I do get to go home for a day--from this afternoon until tomorrow afternoon. But there are three imperatives that will be preventing me from getting needed rest. I want to get online to take care of business--post, look at my stats, visit fave sites, read and reply to email; prepare an extra draft or three that my husband can go up and publish for me while I’m gone and so on; spend some time with my husband; spend some time with my niece who is spending one last night at her Grandma’s before school starts next week. I may end up getting little or no sleep tonight before returning here tomorrow afternoon. So I’m going to be gong into my four days and three nights with Grandma with a severe deficit of rest.

I have to be as alert with Grandma as with a small child. Only in this case it is necessary to remember I am dealing with someone who vividly remembers autonomy and resists every hint that it is being whittled away. I have to be careful to present her limited choices in such a way that she continues to feel that she still has a choice. At the same time, if I give her too many options she gets confused and will then choose to just not choose, such as claiming she isn’t hungry when I offer three different menus to choose from for dinner.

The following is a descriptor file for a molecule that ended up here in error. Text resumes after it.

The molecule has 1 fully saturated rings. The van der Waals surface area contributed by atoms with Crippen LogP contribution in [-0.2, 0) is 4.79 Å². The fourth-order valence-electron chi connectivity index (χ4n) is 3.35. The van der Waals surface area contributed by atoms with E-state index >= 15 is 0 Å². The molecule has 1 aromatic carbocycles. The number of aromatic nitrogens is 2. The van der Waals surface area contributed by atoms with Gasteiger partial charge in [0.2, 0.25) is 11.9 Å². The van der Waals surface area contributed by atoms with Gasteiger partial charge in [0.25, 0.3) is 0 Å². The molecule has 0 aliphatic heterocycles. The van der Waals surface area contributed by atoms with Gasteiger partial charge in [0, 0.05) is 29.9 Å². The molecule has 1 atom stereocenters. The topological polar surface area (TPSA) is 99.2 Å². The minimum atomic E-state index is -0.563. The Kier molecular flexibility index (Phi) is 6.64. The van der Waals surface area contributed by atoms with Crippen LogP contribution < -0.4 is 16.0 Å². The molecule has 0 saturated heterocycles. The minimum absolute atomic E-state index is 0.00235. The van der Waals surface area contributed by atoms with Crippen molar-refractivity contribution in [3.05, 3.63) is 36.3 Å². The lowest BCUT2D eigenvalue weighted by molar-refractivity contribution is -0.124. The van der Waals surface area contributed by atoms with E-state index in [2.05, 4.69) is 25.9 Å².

She is devoted to her dog to the point of obsession. She can not stand to not know exactly where she is at every instant. Grandma will take it into her head to go outside to look for her. She frets that Spot doesn’t have food in her dish. She will ask me, or Spot, if there is dinner in her bowl. I will check and tell her yes. Five minutes later she is asking again. And again a few minutes after that. Often instead of asking she just gets up from her recliner and goes to the back porch where Spots bowls are and checks for herself and if she thinks the amount is too low she adds some more, forgetting she has already done so as many as three times that same day.